We had plenty of questions, though protocol prohibits us from asking them in these sessions.  We wanted to probe further the PGAs assertion about “quality commitments,” including how he will use the final 8 months of his tenure to press delegations to “talk more and learn more” about the global challenges for which they have tacitly accepted remedial responsibility?  We wanted to know more about how a “voluntary” compact on migration can successfully overcome nationalist resistances?  We wanted to know how a UN system can effectively prevent conflict when peace and security are often addressed in such a politicized fashion and sovereignty reigns supreme until the fires of internal conflict have burned too many innocents?   We wanted to know how a more “transparent” selection process for the next PGA would actually impact the means by which the new president would eventually be selected?   We wanted to know how the office of the PGA can be better fortified to provide system-wide leadership to address a bursting roster of global expectations?

We had questions for virtually every phrase in the PGA’s presentation, questions that sought clarification and offered opportunities for the PGA to share more of his personal concerns and commitments, to lift a portion of the policy veil for a community that recognizes the value of strong leadership from the PGA despite the impediments from an often-underfunded, one-year tenure.  But from the heads of delegations, there was only a bit of mild applause and a reach for coats and brief cases.  Questions, if at all, were left for another time.

For us, this event was a reminder that the key to “learning more” is not primarily through statements and presentations but through questions – not primarily the kind that seek to “catch” people in their errors and hypocrisies — though there is certainly a place for those — but the kind that illuminates personal and institutional commitments, and that binds questions and answers in a common inquiry to find viable solutions to the problems that plague us.   This is not about letting others (or ourselves) “off the hook,” but acknowledging that, in some real sense, we are all now dangling from the same one.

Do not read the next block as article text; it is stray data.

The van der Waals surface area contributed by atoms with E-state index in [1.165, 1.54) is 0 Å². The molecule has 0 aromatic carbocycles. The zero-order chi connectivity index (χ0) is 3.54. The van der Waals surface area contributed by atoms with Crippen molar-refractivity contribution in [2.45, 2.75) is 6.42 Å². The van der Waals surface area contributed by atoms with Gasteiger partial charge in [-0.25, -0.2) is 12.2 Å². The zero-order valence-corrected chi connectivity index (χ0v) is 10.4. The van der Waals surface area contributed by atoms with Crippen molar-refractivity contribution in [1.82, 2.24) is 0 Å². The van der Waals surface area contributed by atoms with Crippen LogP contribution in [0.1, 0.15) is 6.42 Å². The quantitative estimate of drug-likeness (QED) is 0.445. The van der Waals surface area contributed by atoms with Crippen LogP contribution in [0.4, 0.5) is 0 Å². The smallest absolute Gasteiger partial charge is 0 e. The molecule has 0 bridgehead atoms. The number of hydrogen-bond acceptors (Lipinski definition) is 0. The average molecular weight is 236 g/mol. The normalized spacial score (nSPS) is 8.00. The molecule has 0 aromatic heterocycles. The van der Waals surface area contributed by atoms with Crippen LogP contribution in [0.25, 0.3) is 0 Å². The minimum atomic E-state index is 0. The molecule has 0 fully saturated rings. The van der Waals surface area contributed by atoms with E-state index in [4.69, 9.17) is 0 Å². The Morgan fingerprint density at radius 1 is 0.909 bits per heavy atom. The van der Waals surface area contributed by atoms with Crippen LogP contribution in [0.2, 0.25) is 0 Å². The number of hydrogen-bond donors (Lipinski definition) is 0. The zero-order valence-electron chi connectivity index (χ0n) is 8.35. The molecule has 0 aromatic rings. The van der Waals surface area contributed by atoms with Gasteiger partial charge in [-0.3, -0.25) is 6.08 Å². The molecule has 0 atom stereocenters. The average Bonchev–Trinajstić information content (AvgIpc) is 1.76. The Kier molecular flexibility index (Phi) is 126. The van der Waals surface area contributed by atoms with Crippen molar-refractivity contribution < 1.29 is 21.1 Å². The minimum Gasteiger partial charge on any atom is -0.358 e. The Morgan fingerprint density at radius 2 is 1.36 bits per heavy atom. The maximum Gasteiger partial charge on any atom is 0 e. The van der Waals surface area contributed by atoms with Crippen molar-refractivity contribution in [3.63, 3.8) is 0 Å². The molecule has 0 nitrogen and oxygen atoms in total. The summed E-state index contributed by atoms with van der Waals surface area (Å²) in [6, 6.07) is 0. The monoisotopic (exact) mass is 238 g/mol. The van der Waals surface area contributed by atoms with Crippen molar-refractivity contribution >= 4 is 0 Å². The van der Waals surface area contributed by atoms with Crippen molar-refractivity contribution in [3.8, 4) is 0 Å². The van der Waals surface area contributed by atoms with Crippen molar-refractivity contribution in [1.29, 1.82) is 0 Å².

We are collectively not in that place of recognition.  For too many of us, questions are a threat rather than a blessing, a challenge to our branded narratives rather than an ocassion to examine the truths we hold, and sometimes hold in common.  More and more, we don’t ask good questions, in part because we haven’t practiced asking them in the first place.  And even when we have practiced, we don’t ask good questions because we don’t want to risk having to deal with the answers we receive.  We don’t question because we recognize the degree to which, in our sometimes aloof and self-referential policy world, questions are occasions much more for defensiveness than for exploration. We don’t ask questions at times because we don’t care enough to know and at times because we don’t want to appear in a “public” setting not to already know what a question might imply that we don’t.

But then there are those of us yearning to hear good questions, ones which are neither self-referential nor blatantly accusative but attentive invitations to explore, to collaborate, to support, to learn.  Many of us recognize the potential benefits of such questions, but we hear them too seldom and offer them too sparingly.   Thus, GAPW has made a commitment this year to practice asking better questions — more open-ended, utilizing kinder language, and based on higher levels of attentiveness to process and context.  Our hope is that such questions – from us and from others– can lead to better prospects for community learning, more honest disclosures, and even a lowering of our collective emotional guard.  Such outcomes might even pave the way for global constituents to more fully endorse UN proposals to address the many challenges that keep too many people around the world awake, night after night.